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NHL to end coach and executive compensation policy

by Dan Rosen

PEBBLE BEACH, Calif. -- Draft-pick compensation for the hiring of coaches and executives from other teams will be eliminated, effective Jan. 1, Commissioner Gary Bettman said Tuesday following the completion of the Board of Governors meeting.

The original policy was put into effect Jan. 1, 2015, in part to allow for compensation for coaches and executives under contract who departed for a position with another team. But it morphed to include coaches and executives who had been fired but remained under contract.

Now the League will return to the previous policy, which requires teams to grant permission to its coaches and executives under contract to interview with other teams. If permission is granted and the coach or executive changes teams, there will no longer be any compensation to the team losing personnel.

"On balance, it just wasn't worth the debate, the confusion, the uncertainty that flowed from it," Commissioner Bettman said. "Frankly, I thought the old policy worked very well. I think you remember from the GM Meeting [November 2014], one of the caveats that I put into place when I agreed to implement the revised policy was that if there are any problems with this we will scrap it and go back to what we had. That ultimately happened. We deferred to the will of the GMs for a year, we tried it, and I think we were better off with the policy we had."

Commissioner Bettman said the Board agreed fully with reverting to the previous policy.

"I asked if there was any discussion or comment before I announced that that was the decision I was going to make, and there was none," Commissioner Bettman said. "So overwhelmingly, I think people, having heard the presentation and seen the experience over the past year, decided what we had that worked well for 10 years roughly was probably the best way to go."

There was discussion about modifying the policy to prohibit teams from receiving compensation for fired coaches and executives, but the League felt fired coaches and executives would have to be included if the newer policy were to remain in effect.

"What we had worked very well for 10 years," Commissioner Bettman said. "There was a sentiment by some of the managers that we should do something different. I resisted it for a while, and then, perhaps against my better judgment, I deferred to them to try it. But again, when I discussed this with the Executive Committee they were all in agreement that going back to what we had was the correct thing."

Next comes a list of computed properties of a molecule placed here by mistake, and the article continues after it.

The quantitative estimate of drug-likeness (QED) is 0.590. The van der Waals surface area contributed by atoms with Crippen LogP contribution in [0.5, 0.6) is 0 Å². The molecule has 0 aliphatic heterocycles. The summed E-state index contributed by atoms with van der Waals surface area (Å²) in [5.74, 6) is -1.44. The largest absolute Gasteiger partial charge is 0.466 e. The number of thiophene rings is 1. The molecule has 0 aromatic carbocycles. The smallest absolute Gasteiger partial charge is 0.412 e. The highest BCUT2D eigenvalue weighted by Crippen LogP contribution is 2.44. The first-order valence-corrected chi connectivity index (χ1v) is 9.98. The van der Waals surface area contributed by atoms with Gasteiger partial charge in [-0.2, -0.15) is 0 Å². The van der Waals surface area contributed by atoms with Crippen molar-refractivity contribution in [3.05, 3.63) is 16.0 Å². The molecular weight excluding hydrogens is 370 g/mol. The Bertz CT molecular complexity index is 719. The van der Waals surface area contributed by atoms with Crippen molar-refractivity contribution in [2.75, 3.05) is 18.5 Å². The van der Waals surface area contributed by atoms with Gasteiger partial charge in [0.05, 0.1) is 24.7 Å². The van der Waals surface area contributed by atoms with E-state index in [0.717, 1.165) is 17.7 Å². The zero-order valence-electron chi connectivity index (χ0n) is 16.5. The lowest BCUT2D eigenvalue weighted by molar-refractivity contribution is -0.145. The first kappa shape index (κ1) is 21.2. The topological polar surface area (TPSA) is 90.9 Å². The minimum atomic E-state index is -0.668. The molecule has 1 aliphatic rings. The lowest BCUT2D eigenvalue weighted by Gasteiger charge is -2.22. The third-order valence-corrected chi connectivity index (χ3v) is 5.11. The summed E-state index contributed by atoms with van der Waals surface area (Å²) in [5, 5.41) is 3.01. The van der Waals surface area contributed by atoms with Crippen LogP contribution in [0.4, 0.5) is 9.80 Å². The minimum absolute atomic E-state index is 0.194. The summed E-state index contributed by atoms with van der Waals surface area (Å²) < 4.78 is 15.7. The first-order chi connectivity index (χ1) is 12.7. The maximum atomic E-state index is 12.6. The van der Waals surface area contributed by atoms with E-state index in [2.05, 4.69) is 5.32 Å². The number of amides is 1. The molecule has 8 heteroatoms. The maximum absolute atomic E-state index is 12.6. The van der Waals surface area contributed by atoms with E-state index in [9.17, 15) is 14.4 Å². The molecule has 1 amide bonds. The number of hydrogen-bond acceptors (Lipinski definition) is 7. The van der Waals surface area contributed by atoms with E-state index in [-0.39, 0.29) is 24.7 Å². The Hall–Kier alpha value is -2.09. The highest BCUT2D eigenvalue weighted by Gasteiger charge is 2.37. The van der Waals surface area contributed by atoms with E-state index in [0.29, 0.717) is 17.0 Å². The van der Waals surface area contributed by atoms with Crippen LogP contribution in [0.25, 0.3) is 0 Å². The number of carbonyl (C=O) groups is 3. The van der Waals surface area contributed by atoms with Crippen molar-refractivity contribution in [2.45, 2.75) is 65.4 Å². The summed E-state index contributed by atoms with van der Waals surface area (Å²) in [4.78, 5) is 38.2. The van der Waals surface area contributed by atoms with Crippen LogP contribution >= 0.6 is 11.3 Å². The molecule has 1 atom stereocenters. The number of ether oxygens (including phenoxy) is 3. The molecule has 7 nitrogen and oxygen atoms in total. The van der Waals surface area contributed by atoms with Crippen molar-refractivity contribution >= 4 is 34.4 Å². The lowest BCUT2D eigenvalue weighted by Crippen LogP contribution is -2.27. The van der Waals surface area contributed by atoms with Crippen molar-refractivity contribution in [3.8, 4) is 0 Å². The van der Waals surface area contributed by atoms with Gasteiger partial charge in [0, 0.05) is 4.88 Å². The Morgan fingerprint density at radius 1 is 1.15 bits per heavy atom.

The policy in place this year allowed the Vancouver Canucks to secure a second-round draft pick when coach John Tortorella was hired by the Columbus Blue Jackets on Oct. 21. Tortorella hadn't coached for the Canucks since the end of the 2013-14 season, but he was still under contract. The Toronto Maple Leafs had to sacrifice third-round draft picks to the Detroit Red Wings and New Jersey Devils for hiring coach Mike Babcock in May and general manager Lou Lamoriello in September.

The Pittsburgh Penguins received a draft pick from the Buffalo Sabres when they hired Dan Bylsma, who was fired by the Penguins following the 2013-14 season. They also got one from the Devils for hiring coach John Hynes, who was coaching Pittsburgh's affiliate in the American Hockey League.

The San Jose Sharks got a draft pick from the Edmonton Oilers when they hired coach Todd McLellan. The Boston Bruins also got a pick from the Oilers for hiring general manager Peter Chiarelli.

On two occasions, the compensation proviso was waived. Coach Peter DeBoer was hired without compensation by the Sharks after being fired by the Devils last season. GM Ray Shero, fired after the 2013-14 season by the Penguins, went to New Jersey this summer without compensation.

"I think it was pretty clear all the reasons supporting why it's been eliminated," Maple Leafs president Brendan Shanahan said. "It's unfortunate for us the year in which they tried it out was a year in which we were seeking [a coach and GM], but I can't complain and look back. If we had to do it all over again we would still go out and do it if we were acquiring somebody like Mike and Lou. At the end of the day there are certain things you can control and other things you can't, so I support their decision today to take it away."

Brian Burke, the Calgary Flames president of hockey operations, was a supporter of the compensation policy until he heard the presentation from Deputy Commissioner Bill Daly on Tuesday.

"What we were trying to do was provide an orderly way for young management people or coaches to be allowed to progress and move up the ladder, but a team that had skill at identifying young people would be compensated for it," Burke said. "It was never envisioned it would apply to terminated employees. The League applied it in that manner and they presented today, I think, some compelling ideas for eliminating it and they eliminated it.

"Once it was explained why they recommended that it would be eliminated, there was no opposition to it."


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